Classic Celtic Music from Smithsonian Folkways
US: 26 Feb 2013
UK: 18 Feb 2013
The goal of this album isn’t hard to figure out: they’ve got it in the description. “Like all the compilations in the Classic series, this one is meant to serve as a brief introduction to the Celtic music riches of the Folkways catalog.” So they assume you’re not already familiar with the folk repertoire they’re offering, the tunes have been picked to be clearly accomplished and good—a solid album—nothing that might make you say, “That person is too amateur, her voice is shaky.” Sometimes, though, a field recording can be both shaky and interesting but they’ll also leave you to discover how later, in other releases—and sometimes the songs are even familiar—“Her singing of this song was featured in the film Far From the Madding Crowd,” writes the compiler, referring to Isla Cameron on “Bushes and Briars”. He also points out when Harry Cox is addressing a tune that the American portion of his audience might recognize as the original “Streets of Laredo”.
He gives one- or two-track examples of the many ways that Celtic music can be played. There’s music from Ireland, music from Scotland, a single fiddle tune from Jean Carignan of Canada (because the poor Bretons usually only get one shot on these things, the North England borderland included), and some migrant-derived music from North America because the Smithsonian is located in Washington, DC. Brian Conway of New York City revives compositions by old Martin Wynne on a fiddle track named, “Martin Wynne’s Nos. 1, 2, 3 and 4”. You’ll hear examples of uillean pipes and Northumbrian smallpipes. You’ll hear the anarchic piper Billy Pigg on “Border Spirit”, long after he had moved away from the established staccato playing into a more hungry ravening style. There are examples of women singing, examples of men singing, a sean-nós children’s song, flutes, reels, sad ballads, one comedy lust song about a collier (“With My Pit Boots On” sung by Louis Killen with jigging vibrato—moral, do not get into bed with coal miners, they are faithless booted people), and the source recordings of some classics and standards. Lucy Stewart sings her personal 14-verse version of “Tifty’s Annie”, which is now apparently the folk repertoire’s prime version of “Tifty’s Annie” after she pronounced it at home in Fetterangus, Aberdeenshire, Scotland, somewhere between October 1959 and August 1960, with birds high-pitched in the garden. Annie Smith perished of love and if you’re in the Fyvie graveyard you can still see the stone that lets you know that she “departit the 19 of Janvari 1673,” setting a bad example for us all.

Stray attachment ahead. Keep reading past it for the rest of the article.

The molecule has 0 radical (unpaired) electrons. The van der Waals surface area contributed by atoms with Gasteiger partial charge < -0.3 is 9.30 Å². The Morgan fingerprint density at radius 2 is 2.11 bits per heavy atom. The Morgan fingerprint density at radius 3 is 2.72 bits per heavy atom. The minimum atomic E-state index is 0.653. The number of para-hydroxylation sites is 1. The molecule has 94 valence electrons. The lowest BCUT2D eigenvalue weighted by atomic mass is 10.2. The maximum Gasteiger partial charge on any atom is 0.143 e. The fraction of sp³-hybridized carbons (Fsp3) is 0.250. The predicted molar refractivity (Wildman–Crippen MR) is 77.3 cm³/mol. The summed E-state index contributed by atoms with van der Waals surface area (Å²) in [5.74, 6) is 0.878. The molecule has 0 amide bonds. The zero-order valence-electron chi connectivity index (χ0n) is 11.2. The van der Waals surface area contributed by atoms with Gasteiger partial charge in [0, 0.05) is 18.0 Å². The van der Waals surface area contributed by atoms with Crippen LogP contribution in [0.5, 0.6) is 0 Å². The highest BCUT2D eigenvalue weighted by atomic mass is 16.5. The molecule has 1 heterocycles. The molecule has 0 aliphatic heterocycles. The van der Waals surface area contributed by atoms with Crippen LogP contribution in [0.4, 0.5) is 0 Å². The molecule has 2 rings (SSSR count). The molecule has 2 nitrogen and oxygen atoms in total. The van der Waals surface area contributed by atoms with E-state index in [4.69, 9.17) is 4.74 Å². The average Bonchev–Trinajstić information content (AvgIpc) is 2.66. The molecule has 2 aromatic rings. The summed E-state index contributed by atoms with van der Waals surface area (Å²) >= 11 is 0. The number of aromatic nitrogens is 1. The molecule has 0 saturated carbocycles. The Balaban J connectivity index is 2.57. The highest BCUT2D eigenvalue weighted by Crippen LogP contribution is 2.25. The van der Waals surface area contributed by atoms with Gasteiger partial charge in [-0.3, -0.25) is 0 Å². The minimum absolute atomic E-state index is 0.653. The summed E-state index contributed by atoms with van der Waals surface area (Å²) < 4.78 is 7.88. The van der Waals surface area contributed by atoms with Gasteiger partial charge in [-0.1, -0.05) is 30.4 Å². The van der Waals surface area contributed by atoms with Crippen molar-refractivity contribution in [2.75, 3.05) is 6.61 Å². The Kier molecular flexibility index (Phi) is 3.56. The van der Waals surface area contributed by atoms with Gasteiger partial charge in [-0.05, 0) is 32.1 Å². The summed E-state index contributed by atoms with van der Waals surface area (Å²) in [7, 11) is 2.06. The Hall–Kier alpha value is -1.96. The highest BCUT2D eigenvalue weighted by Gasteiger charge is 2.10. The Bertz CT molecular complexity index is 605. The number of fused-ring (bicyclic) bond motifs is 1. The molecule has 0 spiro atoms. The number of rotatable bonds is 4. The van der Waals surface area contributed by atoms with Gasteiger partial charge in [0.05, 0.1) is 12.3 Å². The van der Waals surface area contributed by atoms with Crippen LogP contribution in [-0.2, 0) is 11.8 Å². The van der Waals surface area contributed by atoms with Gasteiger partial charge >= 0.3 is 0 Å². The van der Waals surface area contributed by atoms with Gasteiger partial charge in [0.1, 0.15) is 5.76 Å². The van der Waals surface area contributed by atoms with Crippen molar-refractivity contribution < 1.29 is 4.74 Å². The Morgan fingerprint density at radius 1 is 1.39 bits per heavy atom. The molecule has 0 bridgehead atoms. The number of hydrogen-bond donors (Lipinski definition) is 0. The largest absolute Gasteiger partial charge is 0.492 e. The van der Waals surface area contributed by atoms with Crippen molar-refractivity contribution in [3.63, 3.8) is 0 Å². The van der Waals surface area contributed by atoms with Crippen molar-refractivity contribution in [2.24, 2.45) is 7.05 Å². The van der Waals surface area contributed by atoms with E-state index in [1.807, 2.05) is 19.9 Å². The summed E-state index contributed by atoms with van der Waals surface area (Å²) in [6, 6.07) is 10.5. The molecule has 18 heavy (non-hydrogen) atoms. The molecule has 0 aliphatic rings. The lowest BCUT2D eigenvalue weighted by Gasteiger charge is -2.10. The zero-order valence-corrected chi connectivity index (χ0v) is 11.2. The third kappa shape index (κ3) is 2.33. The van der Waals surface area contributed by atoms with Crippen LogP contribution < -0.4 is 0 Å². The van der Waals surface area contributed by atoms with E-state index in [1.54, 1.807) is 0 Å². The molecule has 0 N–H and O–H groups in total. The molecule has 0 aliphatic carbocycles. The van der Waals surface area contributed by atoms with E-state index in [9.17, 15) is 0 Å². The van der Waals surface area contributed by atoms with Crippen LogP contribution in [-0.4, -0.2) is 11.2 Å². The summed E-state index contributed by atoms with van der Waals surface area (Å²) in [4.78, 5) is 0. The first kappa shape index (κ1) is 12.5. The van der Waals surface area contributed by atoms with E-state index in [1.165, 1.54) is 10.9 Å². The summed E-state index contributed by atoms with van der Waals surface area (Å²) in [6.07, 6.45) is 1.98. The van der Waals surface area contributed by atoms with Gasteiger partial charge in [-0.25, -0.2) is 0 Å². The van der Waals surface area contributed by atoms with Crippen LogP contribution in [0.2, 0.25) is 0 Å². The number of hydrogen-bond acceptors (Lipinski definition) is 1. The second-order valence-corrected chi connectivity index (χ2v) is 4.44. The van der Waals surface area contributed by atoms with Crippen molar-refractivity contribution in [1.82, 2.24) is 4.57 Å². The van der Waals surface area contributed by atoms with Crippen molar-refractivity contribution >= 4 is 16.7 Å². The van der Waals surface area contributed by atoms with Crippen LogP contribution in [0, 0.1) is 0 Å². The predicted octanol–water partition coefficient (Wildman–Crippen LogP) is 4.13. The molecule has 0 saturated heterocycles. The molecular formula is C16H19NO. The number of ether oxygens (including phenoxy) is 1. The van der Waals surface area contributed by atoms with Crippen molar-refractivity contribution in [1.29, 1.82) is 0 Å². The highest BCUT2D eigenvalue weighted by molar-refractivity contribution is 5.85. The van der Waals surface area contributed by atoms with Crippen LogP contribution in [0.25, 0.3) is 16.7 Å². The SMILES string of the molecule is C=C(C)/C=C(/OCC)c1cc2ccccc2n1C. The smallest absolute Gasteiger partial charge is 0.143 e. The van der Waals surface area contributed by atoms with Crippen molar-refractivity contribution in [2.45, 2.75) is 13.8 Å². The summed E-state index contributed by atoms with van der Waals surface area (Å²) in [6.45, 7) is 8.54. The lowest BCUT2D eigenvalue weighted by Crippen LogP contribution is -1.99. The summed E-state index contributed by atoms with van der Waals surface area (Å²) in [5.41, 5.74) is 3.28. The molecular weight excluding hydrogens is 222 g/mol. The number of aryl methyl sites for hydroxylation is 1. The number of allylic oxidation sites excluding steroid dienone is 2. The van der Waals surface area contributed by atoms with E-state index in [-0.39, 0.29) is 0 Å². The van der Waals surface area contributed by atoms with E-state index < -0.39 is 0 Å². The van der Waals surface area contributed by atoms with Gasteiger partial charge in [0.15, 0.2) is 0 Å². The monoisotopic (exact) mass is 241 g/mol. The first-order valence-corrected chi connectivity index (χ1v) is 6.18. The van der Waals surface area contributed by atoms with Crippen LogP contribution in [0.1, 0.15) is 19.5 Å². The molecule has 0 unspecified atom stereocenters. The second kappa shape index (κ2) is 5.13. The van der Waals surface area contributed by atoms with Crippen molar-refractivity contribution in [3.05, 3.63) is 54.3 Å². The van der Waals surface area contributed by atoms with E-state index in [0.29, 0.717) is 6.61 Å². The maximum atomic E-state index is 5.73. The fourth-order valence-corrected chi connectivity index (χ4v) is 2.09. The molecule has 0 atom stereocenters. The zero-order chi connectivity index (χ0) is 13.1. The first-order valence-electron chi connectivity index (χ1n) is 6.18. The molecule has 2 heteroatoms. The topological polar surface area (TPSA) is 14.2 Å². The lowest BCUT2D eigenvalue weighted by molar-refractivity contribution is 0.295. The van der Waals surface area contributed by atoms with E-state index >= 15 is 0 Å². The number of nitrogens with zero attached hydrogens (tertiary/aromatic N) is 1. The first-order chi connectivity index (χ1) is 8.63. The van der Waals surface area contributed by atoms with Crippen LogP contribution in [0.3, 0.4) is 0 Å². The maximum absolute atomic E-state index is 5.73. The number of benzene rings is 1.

A large number of these recordings were part of the mid-century folk revival, helping to propel and feed the movement at that time when people who had spent their lives singing in kitchens or quietly being banned from competitions because they kept winning everything—but were not known outside the regional audience for their instrument—found themselves sought out and attended to, the microphone swinging in their direction after years of no microphones. Festival organizers showing an interest. The Clancy Brothers, represented here individually on several tracks, developed their voices into careers, thanks to festivals, LPs, and television. “The Bonny Bunch of Roses” sees Patrick Clancy in 1959 on the brink of national American fame, rolling his lyrics up and down in a vocal cradle at the Newport Folk Festival and letting the end of each line linger in a hum, asking you to hold this in your mind before he goes on to the next point.
In fact all of this folk singing pays attention to stories and endings, the completion of sentences and the news presented in the lyrics, that the man was walking “down by the Port Albert”, or that the woman asked her mother to make a bed for her to die in, and then that the mother did indeed make that bed, and the woman died in it. Always the pause so that the listener can absorb. You’re treated as if you are in the room with the singer, unable to rewind and relisten. The instrumentals don’t pause but they repeat, Michael Gorman in “The Strayaway Child” fiddling a melody, doing it again, going back, remembering it slightly, playing again, change progressing but slow. There’s always this idea that your brain is tracing back over the information it has just received as it gets ready to accept to the next variation, news of the world outside the ears arriving in increments, being rearranged and supplemented, the altering threatening world made safe in one small area, the forward thrust of time behaving as if it’s been tamed by the will of the musician.
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